SEE ALSO: To The Little Girl Picking Up A Basketball For The First Time


Cover Image Credit: Equality Charter School

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I Asked 11 People To Tell Me Their Worst Date Experiences, And These Are Their Stories

Vulgarity, awkwardness, and embarrassment ahead. Read with caution.

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Let's face it, my fellow millennials... dating is fucking hard. There are creeps, assholes, cheapskates, gold diggers, and there are people just looking to get into your pants and leave. It's a wild world out there in the dating pool, and I've asked 11 people to share with me their worst ever dates. Here's what they had to say...

1. Magen, 28

"I went to see a movie with this guy I was lukewarm about. He was excited about the movie and told me it looked really good. Turns out it's a horror film where the protagonists are all being murdered by a young woman/poltergeist that appears in photos before killing them. Then it turns out that everyone that died gang-raped and murdered the young woman. Then after the movie, he asked me to get in the back seat: No. Then he tried to make out with me: No. When I said I wanted to go home he drove in silence for the whole 20 minutes. A week later he messaged me that if I converted to Islam we could get married. So, basically, he was a psycho."

2. Emma, 20

"I once went over a guy's house for a second date with him. The first was two days before, and it was a blind date, so I didn't really know him well. When I got to his house, we went up to his room to watch 'Up.' His room was filthy. He had dirty socks, underwear, and clothes everywhere. His bed was unmade, too. I sat up and leaned against his headboard as he sat about a foot away from me, awkwardly leaning back on his elbows. After the movie was over, I made up an excuse to leave, saying I had to clean my house for my mom. He walked me to my car and kissed me out of nowhere. He then proceeded to ask me to officially be his girlfriend. I told him that we should go on more dates and see where it goes from there. I drove back to my house and when I got home, I texted him and told him I didn't see it going anywhere."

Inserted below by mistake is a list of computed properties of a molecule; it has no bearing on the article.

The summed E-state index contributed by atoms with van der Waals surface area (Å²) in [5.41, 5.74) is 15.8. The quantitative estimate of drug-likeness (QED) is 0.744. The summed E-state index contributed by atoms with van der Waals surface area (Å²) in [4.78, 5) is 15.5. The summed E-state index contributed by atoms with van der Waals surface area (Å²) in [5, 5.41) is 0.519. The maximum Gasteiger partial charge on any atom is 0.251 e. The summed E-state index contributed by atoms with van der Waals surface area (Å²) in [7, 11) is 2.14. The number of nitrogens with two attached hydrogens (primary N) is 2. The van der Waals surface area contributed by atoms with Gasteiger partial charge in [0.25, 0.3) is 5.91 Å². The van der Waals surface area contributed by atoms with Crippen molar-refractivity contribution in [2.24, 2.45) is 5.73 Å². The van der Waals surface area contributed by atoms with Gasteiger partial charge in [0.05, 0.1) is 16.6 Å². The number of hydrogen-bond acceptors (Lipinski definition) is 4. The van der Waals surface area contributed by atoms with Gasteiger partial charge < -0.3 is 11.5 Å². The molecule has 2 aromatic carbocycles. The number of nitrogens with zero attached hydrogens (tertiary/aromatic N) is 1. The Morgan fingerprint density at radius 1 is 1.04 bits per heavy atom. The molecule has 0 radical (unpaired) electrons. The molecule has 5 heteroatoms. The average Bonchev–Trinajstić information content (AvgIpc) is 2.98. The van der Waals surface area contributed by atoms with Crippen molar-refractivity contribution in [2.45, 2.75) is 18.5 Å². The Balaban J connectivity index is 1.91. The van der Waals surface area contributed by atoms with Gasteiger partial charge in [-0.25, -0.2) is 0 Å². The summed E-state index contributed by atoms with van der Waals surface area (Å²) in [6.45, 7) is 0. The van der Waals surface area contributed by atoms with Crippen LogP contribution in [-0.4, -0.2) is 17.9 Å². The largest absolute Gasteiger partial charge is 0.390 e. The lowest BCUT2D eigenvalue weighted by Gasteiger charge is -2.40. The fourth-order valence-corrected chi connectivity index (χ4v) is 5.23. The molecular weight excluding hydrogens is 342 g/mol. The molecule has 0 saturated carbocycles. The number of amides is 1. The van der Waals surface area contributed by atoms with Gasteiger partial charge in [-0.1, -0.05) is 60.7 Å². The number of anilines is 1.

3. Emily, 25

"A guy asked me to lick his asshole in the middle of dinner."

4. Michael, 25

"I was walking up to a restaurant and just happened to walk past my date when she was snorting Xanax in her car. I turned right around and drove to Wendy's and got a Baconator."

5. Lily, 22

"On my first date with a guy, I drove him to Sonic. He flirted with the waitress and I had to pay for both of our meals because he was 'trying to be more careful with his money.'"

6. Anonymous, 23

"I met a man online to be my new sugar daddy. We only talked for a day and he wanted to meet at the mall. So the morning of I texted him where exactly and he told me to meet at a bar/restaurant. I show up in a t-shirt and white/gray floral workout leggings. We're making awkward small talk. He's telling me about the girls he tried to see before how they all ghosted him and he didn't know why. He was a very attractive man in a rich industry so I was excited to be pretty high on his list. Twenty-five mins into it, I have to use the bathroom. I was feeling crampy all day and knew my period was coming. I excuse myself to the bathroom and walk away. As soon as I get into the restroom, I look in the mirror and see a HUGE bloody stain on my ass. I'm EMBARRASSED. I try to dab as much blood out as possible and shove toilet paper in my underwear to use as a pad. I cover my butt with my sweatshirt and walk back to my seat. Luckily the seat was black so it didn't show but I could see a damp spot. He didn't notice I don't think but I needed to change so I suggested we walk around the mall. I tell him I'm gonna run to my car for something then meet back up with him. I found some black leggings in my trunk and change. I met up with him again and he noticed the change but didn't say anything. After we walked around we went back to his car and he gave me $100. He said he wanted to see me again a few days later. The day came to hang out and HE ghosted me."